How Long Does Seroquel Stay In Your System? Withdrawal Timeline, Symptoms & Effective Treatment
What Is Seroquel?
Quetiapine, sold under the brand name Seroquel among others, is an atypical antipsychotic medication used for mental disorders treatment such as schizophrenia, bipolar disorder, and major depressive disorder. A rare consequence of suddenly stopping this drug is Seroquel withdrawal dyskinesia which is characterized by abnormal, involuntary movement of the upper body or facial muscles. How long does Seroquel stay in your system and what are the Seroquel side effects?
If you stop taking Seroquel abruptly, it is important to know that there have been rare reports of mild or severe withdrawal symptoms. Some of these symptoms may include nausea, vomiting, or restlessness. In rare cases, people have experienced abnormal movements known as Seroquel withdrawal dyskinesia. 
Withdrawal is a term used to describe a collection of symptoms that occur as a result of a substance abruptly leaving your body. The symptoms are unique to the substance but may be similar to the withdrawal symptoms of other substances in the same class.
How Long Does It Take For Seroquel To Work?
Seroquel comes as a tablet and as an extended-release tablet to take by mouth. The tablets are usually taken one to three times a day with or without food. The extended-release tablets are usually taken once a day in the evening without food or with a light meal. Take Seroquel at around the same time(s) every day. Follow the directions on your prescription label carefully, and ask your doctor or pharmacist to explain any part you do not understand. Take Seroquel exactly as directed to avoid drug overdose and its adverse side effects. Do not take more or less of it or take it more often than prescribed by your doctor. 
How long does Seroquel stay in your system? The half-life of Seroquel is about six hours. This means that in six hours, half of the dose is gone. In another six hours, half of the remaining dose is gone, so your serum level is about down to a quarter of the original dose. In 24 hours, you are down to about 6mg, which is probably negligible, and in 30 hours or so it will have cleared your system.
How Long Does Seroquel Stay In Your System After Stopping?
An entire dose of Seroquel is eliminated in about 30 hours. But the withdrawal from the drug takes a different timeline. How long does Seroquel stay in your system and its withdrawal?
How Long Does Seroquel Withdrawal Last?
Seroquel withdrawal timeline can be divided into three main categories based on when the phases are likely to appear following abrupt interruption of use. 
Phases of Seroquel Withdrawal
- New withdrawal
- Rebound withdrawal
- Persistent post withdrawal disorder
New Seroquel Withdrawal Symptoms
How long does Seroquel stay in your system and its withdrawal phases? New withdrawal symptoms typically set in approximately one to four days after a person’s last usage of Seroquel or other psychotropic medications. These symptoms can include nausea, abdominal pain, sleep disturbances, and other symptoms mentioned above. The intensity of the symptoms depends on the individual, the length of time the drug was used, and the dosage. These symptoms are short-lasting and reversible. Typically the person is mostly recovered within a week. However, some symptoms may persist, perhaps with less intensity, for up to six weeks.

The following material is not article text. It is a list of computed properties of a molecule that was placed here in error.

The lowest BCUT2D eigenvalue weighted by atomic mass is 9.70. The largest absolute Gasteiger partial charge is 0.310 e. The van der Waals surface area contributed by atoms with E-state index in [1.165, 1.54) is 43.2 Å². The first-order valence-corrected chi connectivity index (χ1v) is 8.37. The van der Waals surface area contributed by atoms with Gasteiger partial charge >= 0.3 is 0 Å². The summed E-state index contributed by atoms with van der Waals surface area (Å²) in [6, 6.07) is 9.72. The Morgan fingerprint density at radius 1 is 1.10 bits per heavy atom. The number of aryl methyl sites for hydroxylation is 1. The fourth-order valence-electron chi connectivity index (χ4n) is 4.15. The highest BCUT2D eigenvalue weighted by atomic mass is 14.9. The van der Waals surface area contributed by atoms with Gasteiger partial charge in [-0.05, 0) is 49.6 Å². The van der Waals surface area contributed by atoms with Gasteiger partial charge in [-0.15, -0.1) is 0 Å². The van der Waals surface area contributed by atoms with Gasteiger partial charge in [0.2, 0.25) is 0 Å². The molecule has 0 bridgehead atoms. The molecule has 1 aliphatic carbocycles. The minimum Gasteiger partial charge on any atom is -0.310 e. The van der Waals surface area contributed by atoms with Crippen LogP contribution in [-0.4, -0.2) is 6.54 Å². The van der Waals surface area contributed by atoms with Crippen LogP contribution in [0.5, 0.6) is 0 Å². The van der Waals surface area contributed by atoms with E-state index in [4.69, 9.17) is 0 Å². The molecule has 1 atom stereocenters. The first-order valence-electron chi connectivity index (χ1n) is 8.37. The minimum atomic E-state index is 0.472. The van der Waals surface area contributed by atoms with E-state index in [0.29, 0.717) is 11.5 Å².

Rebound Seroquel withdrawal symptoms can also occur within the one to four-day period. However, these symptoms may not actually be “withdrawal,” but a rebound or re-emergence of the underlying symptoms the medication was treating. Sometimes, the rebound symptoms are more severe than the original symptoms present.
Persistent Post-Withdrawal Disorder
The persistent post-withdrawal disorder is when the symptoms of withdrawal persist past the six-week mark.
Seroquel Drug Tests
Quetiapine (Seroquel) is an atypical antidepressant drug used to treat bipolar disorder, depression, and schizophrenia. Your Seroquel drug test may show up positive for methadone or opiates if you are taking quetiapine. How long does Seroquel stay in your system during drug tests?
Seroquel Blood Tests
The Seroquel (quetiapine) half-life is about six hours. This means it stays in your system for about 1.5 days.
Seroquel, which treats schizophrenia and bipolar disorder, can wrongly show that you have methadone in your urine.
Hair taken from your head will hold evidence of drug use for up to 90 days while hair taken from other parts of your body could hold evidence for up to a year.
How Seroquel Affects Your Body?
Summary Of FDA Black Box Warnings
Increased mortality in elderly patients with dementia-related psychosis
- Both first generation (typical) and second generation (atypical) antipsychotics are associated with an increased risk of mortality in elderly patients when used for dementia related psychosis.
- Although there were multiple causes of death in studies, most deaths appeared to be due to cardiovascular causes (e.g. sudden cardiac death) or infection (e.g. pneumonia).
- Antipsychotics are not indicated for the treatment of dementia-related psychosis.
Suicidal thoughts or actions in children and adults